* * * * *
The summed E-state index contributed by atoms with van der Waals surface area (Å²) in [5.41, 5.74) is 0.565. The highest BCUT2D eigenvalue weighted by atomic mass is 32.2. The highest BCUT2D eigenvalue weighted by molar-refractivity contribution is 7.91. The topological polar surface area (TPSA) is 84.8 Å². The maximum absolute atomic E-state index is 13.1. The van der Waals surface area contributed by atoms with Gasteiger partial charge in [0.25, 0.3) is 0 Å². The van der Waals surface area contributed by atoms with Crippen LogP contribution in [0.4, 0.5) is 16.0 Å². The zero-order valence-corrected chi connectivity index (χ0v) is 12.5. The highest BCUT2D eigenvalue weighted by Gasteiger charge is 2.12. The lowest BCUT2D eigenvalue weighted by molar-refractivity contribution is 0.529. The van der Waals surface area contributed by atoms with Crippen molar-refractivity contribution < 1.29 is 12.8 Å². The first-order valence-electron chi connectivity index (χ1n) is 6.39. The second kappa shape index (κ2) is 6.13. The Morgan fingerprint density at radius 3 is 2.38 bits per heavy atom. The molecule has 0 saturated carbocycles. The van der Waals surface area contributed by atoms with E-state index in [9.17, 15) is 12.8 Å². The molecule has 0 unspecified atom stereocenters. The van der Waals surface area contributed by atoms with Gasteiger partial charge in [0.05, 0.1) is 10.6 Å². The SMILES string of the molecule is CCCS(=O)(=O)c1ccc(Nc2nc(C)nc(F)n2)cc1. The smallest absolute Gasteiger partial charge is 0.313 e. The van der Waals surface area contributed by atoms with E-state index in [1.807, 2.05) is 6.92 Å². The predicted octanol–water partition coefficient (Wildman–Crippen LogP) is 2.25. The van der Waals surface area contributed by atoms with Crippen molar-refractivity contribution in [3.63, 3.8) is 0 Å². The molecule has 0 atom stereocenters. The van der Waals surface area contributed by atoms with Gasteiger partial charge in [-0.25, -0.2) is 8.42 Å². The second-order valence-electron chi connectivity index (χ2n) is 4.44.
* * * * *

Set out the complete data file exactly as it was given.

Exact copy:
The summed E-state index contributed by atoms with van der Waals surface area (Å²) in [5.41, 5.74) is 0.565. The highest BCUT2D eigenvalue weighted by atomic mass is 32.2. The highest BCUT2D eigenvalue weighted by molar-refractivity contribution is 7.91. The topological polar surface area (TPSA) is 84.8 Å². The maximum absolute atomic E-state index is 13.1. The van der Waals surface area contributed by atoms with Gasteiger partial charge in [0.25, 0.3) is 0 Å². The van der Waals surface area contributed by atoms with Crippen LogP contribution in [0.4, 0.5) is 16.0 Å². The zero-order valence-corrected chi connectivity index (χ0v) is 12.5. The highest BCUT2D eigenvalue weighted by Gasteiger charge is 2.12. The lowest BCUT2D eigenvalue weighted by molar-refractivity contribution is 0.529. The van der Waals surface area contributed by atoms with Crippen molar-refractivity contribution < 1.29 is 12.8 Å². The first-order valence-electron chi connectivity index (χ1n) is 6.39. The second kappa shape index (κ2) is 6.13. The Morgan fingerprint density at radius 3 is 2.38 bits per heavy atom. The molecule has 0 saturated carbocycles. The van der Waals surface area contributed by atoms with E-state index in [9.17, 15) is 12.8 Å². The molecule has 0 unspecified atom stereocenters. The van der Waals surface area contributed by atoms with Gasteiger partial charge in [0.05, 0.1) is 10.6 Å². The SMILES string of the molecule is CCCS(=O)(=O)c1ccc(Nc2nc(C)nc(F)n2)cc1. The smallest absolute Gasteiger partial charge is 0.313 e. The van der Waals surface area contributed by atoms with E-state index in [1.807, 2.05) is 6.92 Å². The predicted octanol–water partition coefficient (Wildman–Crippen LogP) is 2.25. The van der Waals surface area contributed by atoms with Crippen molar-refractivity contribution in [3.63, 3.8) is 0 Å². The molecule has 0 atom stereocenters. The van der Waals surface area contributed by atoms with Gasteiger partial charge in [-0.25, -0.2) is 8.42 Å². The second-order valence-electron chi connectivity index (χ2n) is 4.44.